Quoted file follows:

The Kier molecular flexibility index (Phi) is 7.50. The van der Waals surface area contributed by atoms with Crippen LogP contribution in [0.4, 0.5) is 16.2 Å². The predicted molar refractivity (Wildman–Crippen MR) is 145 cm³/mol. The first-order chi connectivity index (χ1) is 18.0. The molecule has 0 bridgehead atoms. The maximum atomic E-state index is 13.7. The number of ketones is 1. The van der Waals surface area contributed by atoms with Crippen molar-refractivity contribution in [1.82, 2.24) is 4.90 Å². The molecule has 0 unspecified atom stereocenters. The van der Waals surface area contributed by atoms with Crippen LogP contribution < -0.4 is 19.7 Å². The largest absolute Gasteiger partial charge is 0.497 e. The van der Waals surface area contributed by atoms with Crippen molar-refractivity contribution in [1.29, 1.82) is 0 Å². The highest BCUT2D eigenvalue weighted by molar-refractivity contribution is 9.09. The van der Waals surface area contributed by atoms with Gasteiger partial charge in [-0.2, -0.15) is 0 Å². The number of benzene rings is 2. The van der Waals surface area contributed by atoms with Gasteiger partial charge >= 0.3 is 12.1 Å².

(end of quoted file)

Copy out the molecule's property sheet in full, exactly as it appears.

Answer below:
The Kier molecular flexibility index (Phi) is 7.50. The van der Waals surface area contributed by atoms with Crippen LogP contribution in [0.4, 0.5) is 16.2 Å². The predicted molar refractivity (Wildman–Crippen MR) is 145 cm³/mol. The first-order chi connectivity index (χ1) is 18.0. The molecule has 0 bridgehead atoms. The maximum atomic E-state index is 13.7. The number of ketones is 1. The van der Waals surface area contributed by atoms with Crippen molar-refractivity contribution in [1.82, 2.24) is 4.90 Å². The molecule has 0 unspecified atom stereocenters. The van der Waals surface area contributed by atoms with Crippen LogP contribution < -0.4 is 19.7 Å². The largest absolute Gasteiger partial charge is 0.497 e. The van der Waals surface area contributed by atoms with Crippen molar-refractivity contribution in [1.29, 1.82) is 0 Å². The highest BCUT2D eigenvalue weighted by molar-refractivity contribution is 9.09. The van der Waals surface area contributed by atoms with Gasteiger partial charge in [-0.2, -0.15) is 0 Å². The number of benzene rings is 2. The van der Waals surface area contributed by atoms with Gasteiger partial charge >= 0.3 is 12.1 Å².